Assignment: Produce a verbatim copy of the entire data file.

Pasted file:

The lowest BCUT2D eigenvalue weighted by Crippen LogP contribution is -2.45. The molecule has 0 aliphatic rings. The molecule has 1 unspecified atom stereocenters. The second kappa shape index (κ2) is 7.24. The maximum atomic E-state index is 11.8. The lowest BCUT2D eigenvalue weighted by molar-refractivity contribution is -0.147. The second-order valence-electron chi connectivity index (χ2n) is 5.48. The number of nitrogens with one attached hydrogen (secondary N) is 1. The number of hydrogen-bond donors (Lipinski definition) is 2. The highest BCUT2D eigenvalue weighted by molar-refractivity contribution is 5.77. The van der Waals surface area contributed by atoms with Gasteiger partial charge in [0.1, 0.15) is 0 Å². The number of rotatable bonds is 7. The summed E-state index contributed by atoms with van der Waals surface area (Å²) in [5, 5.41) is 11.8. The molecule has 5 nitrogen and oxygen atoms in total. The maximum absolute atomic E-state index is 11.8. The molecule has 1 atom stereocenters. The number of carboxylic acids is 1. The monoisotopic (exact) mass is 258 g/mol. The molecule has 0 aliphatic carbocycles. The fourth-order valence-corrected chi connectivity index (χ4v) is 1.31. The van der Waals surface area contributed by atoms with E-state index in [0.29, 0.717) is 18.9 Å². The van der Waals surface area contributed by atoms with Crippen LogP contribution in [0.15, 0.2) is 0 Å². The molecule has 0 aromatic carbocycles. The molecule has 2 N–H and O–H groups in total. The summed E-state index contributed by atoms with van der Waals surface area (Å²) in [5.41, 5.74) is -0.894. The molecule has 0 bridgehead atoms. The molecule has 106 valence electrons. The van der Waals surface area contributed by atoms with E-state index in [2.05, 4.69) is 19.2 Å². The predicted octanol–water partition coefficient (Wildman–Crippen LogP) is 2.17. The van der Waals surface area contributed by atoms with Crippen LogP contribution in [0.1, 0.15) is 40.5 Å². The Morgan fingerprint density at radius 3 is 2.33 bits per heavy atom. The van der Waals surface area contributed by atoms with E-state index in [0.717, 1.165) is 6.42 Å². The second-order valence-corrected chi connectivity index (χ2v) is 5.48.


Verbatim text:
The lowest BCUT2D eigenvalue weighted by Crippen LogP contribution is -2.45. The molecule has 0 aliphatic rings. The molecule has 1 unspecified atom stereocenters. The second kappa shape index (κ2) is 7.24. The maximum atomic E-state index is 11.8. The lowest BCUT2D eigenvalue weighted by molar-refractivity contribution is -0.147. The second-order valence-electron chi connectivity index (χ2n) is 5.48. The number of nitrogens with one attached hydrogen (secondary N) is 1. The number of hydrogen-bond donors (Lipinski definition) is 2. The highest BCUT2D eigenvalue weighted by molar-refractivity contribution is 5.77. The van der Waals surface area contributed by atoms with Gasteiger partial charge in [0.1, 0.15) is 0 Å². The number of rotatable bonds is 7. The summed E-state index contributed by atoms with van der Waals surface area (Å²) in [5, 5.41) is 11.8. The molecule has 5 nitrogen and oxygen atoms in total. The maximum absolute atomic E-state index is 11.8. The molecule has 1 atom stereocenters. The number of carboxylic acids is 1. The monoisotopic (exact) mass is 258 g/mol. The molecule has 0 aliphatic carbocycles. The fourth-order valence-corrected chi connectivity index (χ4v) is 1.31. The van der Waals surface area contributed by atoms with E-state index in [0.29, 0.717) is 18.9 Å². The van der Waals surface area contributed by atoms with Crippen LogP contribution in [0.15, 0.2) is 0 Å². The molecule has 0 aromatic carbocycles. The molecule has 2 N–H and O–H groups in total. The summed E-state index contributed by atoms with van der Waals surface area (Å²) in [5.41, 5.74) is -0.894. The molecule has 0 bridgehead atoms. The molecule has 106 valence electrons. The van der Waals surface area contributed by atoms with E-state index in [2.05, 4.69) is 19.2 Å². The predicted octanol–water partition coefficient (Wildman–Crippen LogP) is 2.17. The van der Waals surface area contributed by atoms with Crippen LogP contribution in [0.1, 0.15) is 40.5 Å². The Morgan fingerprint density at radius 3 is 2.33 bits per heavy atom. The van der Waals surface area contributed by atoms with E-state index in [0.717, 1.165) is 6.42 Å². The second-order valence-corrected chi connectivity index (χ2v) is 5.48.